Counterterrorism?

Photographer: Chris Ratcliffe/Bloomberg

Twitter's Kind of Winning Its War on Islamic State

Tobin Harshaw writes editorials on national security, education and food for Bloomberg View. He was an editor with the op-ed page of the New York Times and the paper's letters editor.
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It's unlikely that the chief executives of Facebook and Twitter have ever considered their social-media competitor Telegram much of a threat. But that may have changed on Thursday, when a video was spotted on Telegram showing images of Mark Zuckerberg and Jack Dorsey riddled with bullet holes.

The 25-minute propaganda video -- found by "deep Web analysts" at the website Vocativ -- was apparently posted by Islamic State supporters angry at Facebook and Twitter for efforts to delete the accounts of fellow jihadis. "If you close one account we will take 10 in return," the video taunted, "and soon your names will be erased after we delete your sites, Allah willing, and will know that we say is true.”

But how accurate is that boast? Not very, at least when it comes to Twitter, according to a new study by J.M. Berger and Heather Perez of George Washington University's Program on Extremism.

The two researchers looked at Twitter accounts supportive of Islamic State that were active from June to October of last year. It was compiled in part using a list of pro-jihadi tweeters maintained on Twitter by an Islamic State supporter who goes by Baqiya Shoutout. Berger and Perez found that the network of prominent English-language Islamic State supporters was actually quite small, between 1,000 and 3,000. Moreover, these accounts had, on average, relatively few followers -- 300 to 400 -- although some did have several thousand. (Some perspective: My Bloomberg View colleague Josh Rogin has about 80,000 followers.) 

Twitter says it has suspended more than 125,000 accounts of violent extremists since mid-2015, but these efforts have been somewhat sporadic: The researchers found that fewer than 2 percent of the accounts on the list were suspended on an average day. And over all, the size of the pro-Islamic State network of followers remained steady in the period under study.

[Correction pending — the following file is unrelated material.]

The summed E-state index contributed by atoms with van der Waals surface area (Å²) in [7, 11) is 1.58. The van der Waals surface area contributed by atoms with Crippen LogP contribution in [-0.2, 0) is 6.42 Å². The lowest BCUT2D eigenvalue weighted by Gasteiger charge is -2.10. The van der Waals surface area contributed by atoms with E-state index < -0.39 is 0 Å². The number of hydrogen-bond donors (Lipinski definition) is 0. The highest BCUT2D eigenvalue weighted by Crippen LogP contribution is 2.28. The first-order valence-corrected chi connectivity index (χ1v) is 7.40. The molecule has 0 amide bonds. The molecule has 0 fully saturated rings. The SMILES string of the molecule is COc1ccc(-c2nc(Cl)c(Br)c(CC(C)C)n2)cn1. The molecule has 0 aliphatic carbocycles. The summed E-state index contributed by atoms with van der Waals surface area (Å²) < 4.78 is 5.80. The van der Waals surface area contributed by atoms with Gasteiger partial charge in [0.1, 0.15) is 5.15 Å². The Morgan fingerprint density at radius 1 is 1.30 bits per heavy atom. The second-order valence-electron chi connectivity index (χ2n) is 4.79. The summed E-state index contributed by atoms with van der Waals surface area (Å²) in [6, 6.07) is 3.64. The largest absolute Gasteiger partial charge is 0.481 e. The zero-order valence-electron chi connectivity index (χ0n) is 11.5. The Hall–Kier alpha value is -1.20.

The good news was that users who were repeatedly suspended "suffered devastating reductions in their follower counts."

It's relatively easy for a banned user to create a new account under a new name and e-mail address, but it's far harder to recover the deleted account's audience. (The Baqiya Shoutout list is regularly updated to help Islamic State confederates regroup, but it can't repair the damage.) For example, the chart below shows daily average number of followers for four of the most prominent, and repeatedly suspended, accounts in the study, using the sum of followers for the multiple accounts operated over a three-month period:

Another bonus of Twitter suspensions is that all the user's previous tweets are deleted, sending a huge body of Islamic State propaganda into the black hole of cyberspace. The report also found that the user network of people actually in Iraq and Syria had shrunk, "partly because of suspension activity, but also because of operational security concerns within ISIS and the deaths of some prominent Syria-based network participants."

Not everyone is convinced of the efficacy of account suspensions. "At best, the impact of Twitter's efforts like these will be negligible," Michael S. Smith II, a principal at the security consultancy Kronos, said to me in an e-mail. "Islamic State members and supporters have touted as credentials the number of times their accounts have been suspended. Since Twitter began cracking down more rigorously, all of the key IS propagandists and influencers on Twitter are still active. They're just establishing new accounts more frequently. And these accounts often generate followings into the thousands within a few hours."

Admittedly, the sample size of the new research is limited. A more exhaustive study last year by Berger and the data scientist Jonathon Morgan found that there were more than 20,000 serious Islamic State-supporter accounts in all languages. And Islamic State backers have recently been sharing countermeasures, such as switching to new services like Telegram.   

Nonetheless, it's promising to see some evidence that while the U.S.-led ground war against Islamic State moves ahead in fits and starts, there is other progress being made, 140 characters at a time.

(Corrects affiliation of study author in third paragraph.)

This column does not necessarily reflect the opinion of the editorial board or Bloomberg LP and its owners.

To contact the author of this story:
Tobin Harshaw at tharshaw@bloomberg.net

To contact the editor responsible for this story:
Philip Gray at philipgray@bloomberg.net